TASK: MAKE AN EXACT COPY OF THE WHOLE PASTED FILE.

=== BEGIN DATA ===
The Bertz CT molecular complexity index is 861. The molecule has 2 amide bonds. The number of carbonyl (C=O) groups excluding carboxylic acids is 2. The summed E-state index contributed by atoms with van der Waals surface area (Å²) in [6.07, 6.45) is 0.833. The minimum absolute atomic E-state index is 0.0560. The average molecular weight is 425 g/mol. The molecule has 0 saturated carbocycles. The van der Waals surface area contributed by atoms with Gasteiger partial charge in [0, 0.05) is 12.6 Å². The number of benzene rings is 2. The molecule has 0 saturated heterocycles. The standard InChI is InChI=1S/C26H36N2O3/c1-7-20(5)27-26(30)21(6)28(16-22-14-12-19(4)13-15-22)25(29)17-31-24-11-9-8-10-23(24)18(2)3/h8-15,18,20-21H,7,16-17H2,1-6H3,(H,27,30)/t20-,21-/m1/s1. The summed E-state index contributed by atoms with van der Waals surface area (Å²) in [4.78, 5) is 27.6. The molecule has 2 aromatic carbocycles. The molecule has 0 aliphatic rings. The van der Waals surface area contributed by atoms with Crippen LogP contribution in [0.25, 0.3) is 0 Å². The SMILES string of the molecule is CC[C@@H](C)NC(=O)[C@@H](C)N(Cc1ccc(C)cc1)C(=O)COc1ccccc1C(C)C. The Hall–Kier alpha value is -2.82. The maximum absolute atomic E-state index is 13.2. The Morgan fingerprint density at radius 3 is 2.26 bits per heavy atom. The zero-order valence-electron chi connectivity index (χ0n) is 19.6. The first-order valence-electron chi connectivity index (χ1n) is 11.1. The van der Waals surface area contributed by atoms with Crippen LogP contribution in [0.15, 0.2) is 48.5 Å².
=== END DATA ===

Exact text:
The Bertz CT molecular complexity index is 861. The molecule has 2 amide bonds. The number of carbonyl (C=O) groups excluding carboxylic acids is 2. The summed E-state index contributed by atoms with van der Waals surface area (Å²) in [6.07, 6.45) is 0.833. The minimum absolute atomic E-state index is 0.0560. The average molecular weight is 425 g/mol. The molecule has 0 saturated carbocycles. The van der Waals surface area contributed by atoms with Gasteiger partial charge in [0, 0.05) is 12.6 Å². The number of benzene rings is 2. The molecule has 0 saturated heterocycles. The standard InChI is InChI=1S/C26H36N2O3/c1-7-20(5)27-26(30)21(6)28(16-22-14-12-19(4)13-15-22)25(29)17-31-24-11-9-8-10-23(24)18(2)3/h8-15,18,20-21H,7,16-17H2,1-6H3,(H,27,30)/t20-,21-/m1/s1. The summed E-state index contributed by atoms with van der Waals surface area (Å²) in [4.78, 5) is 27.6. The molecule has 2 aromatic carbocycles. The molecule has 0 aliphatic rings. The van der Waals surface area contributed by atoms with Crippen LogP contribution in [0.25, 0.3) is 0 Å². The SMILES string of the molecule is CC[C@@H](C)NC(=O)[C@@H](C)N(Cc1ccc(C)cc1)C(=O)COc1ccccc1C(C)C. The Hall–Kier alpha value is -2.82. The maximum absolute atomic E-state index is 13.2. The Morgan fingerprint density at radius 3 is 2.26 bits per heavy atom. The zero-order valence-electron chi connectivity index (χ0n) is 19.6. The first-order valence-electron chi connectivity index (χ1n) is 11.1. The van der Waals surface area contributed by atoms with Crippen LogP contribution in [0.15, 0.2) is 48.5 Å².